(HealthDay News) — People with severe mental illness are less likely to participate in cancer screening, according to a study published in the British Journal of Cancer.
Using data from the Clinical Practice Research Datalink, researchers assessed possible associations between severe mental illness and participation in cancer screening among 13.1 million adults in England.
The study included 1.71 million people eligible for bowel cancer screening, 1.34 million people eligible for breast cancer screening, and 2.50 million people eligible for cervical cancer screening.
Screening participation was lower among people with severe mental illness than among those without it for bowel cancer (42.11% vs 58.89%), breast cancer (48.33% vs 60.44%), and cervical cancer (64.15% vs 69.72%) screening.
The lowest participation was seen for people with schizophrenia (33.50% for bowel cancer, 42.02% for breast cancer, and 54.88% for cervical cancer). This was followed by other psychoses (41.97%, 45.57%, and 61.98%, respectively) and bipolar disorder (49.94%, 54.35%, and 69.69%, respectively).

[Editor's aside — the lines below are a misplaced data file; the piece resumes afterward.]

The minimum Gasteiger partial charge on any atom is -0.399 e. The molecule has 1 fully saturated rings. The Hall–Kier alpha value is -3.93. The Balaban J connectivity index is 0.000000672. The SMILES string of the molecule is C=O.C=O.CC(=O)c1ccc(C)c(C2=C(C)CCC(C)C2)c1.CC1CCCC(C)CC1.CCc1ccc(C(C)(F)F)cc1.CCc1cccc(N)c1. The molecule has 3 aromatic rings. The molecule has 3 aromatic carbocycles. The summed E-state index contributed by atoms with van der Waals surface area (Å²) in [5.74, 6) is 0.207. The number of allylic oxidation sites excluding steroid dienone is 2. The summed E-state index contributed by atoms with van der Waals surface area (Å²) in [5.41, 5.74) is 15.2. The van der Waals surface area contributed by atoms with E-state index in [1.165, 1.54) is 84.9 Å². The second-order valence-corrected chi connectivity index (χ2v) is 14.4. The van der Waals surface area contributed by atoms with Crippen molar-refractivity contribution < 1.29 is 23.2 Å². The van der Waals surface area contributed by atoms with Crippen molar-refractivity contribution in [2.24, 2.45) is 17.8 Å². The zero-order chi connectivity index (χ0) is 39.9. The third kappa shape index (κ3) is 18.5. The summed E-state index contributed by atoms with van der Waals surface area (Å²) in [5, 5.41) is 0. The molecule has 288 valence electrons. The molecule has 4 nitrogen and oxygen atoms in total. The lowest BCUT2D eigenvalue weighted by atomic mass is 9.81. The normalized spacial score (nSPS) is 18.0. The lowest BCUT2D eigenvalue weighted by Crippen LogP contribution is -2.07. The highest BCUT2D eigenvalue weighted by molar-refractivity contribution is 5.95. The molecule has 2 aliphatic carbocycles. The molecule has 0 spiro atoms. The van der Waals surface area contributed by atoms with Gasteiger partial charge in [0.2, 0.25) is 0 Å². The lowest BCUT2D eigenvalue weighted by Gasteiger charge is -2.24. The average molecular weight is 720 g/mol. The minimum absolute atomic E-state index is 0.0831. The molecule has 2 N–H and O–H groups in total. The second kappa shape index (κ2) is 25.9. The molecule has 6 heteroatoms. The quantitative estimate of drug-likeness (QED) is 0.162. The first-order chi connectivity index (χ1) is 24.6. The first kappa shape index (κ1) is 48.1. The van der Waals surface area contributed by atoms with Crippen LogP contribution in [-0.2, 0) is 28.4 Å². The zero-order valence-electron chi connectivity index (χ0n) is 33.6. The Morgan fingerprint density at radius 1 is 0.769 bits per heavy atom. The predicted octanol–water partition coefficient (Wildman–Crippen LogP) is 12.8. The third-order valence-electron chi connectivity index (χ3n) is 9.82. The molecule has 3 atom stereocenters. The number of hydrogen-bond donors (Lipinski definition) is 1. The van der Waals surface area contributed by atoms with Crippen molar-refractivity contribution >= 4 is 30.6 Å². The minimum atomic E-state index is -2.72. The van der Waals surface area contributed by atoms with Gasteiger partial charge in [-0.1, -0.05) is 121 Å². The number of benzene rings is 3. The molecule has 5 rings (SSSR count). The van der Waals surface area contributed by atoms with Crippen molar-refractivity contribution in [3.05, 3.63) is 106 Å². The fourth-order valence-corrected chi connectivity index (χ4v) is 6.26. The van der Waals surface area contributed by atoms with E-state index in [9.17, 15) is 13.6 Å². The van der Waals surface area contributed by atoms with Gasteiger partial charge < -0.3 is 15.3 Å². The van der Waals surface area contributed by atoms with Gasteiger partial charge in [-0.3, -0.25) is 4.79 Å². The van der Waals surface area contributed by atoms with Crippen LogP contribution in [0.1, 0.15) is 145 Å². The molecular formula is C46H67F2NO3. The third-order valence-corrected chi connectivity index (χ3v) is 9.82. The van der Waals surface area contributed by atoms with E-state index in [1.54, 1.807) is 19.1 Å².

Among people with severe mental illness, participation in bowel cancer screening and breast cancer screening was lowest among Black people. Participation in cervical cancer screening was lowest among Asian people.
People who lived in the most deprived areas had the lowest participation in cancer screening, whether they had severe mental illness or not.
The researchers noted that deprivation and racial differences did not explain the lower participation in screening seen among people with severe mental illness.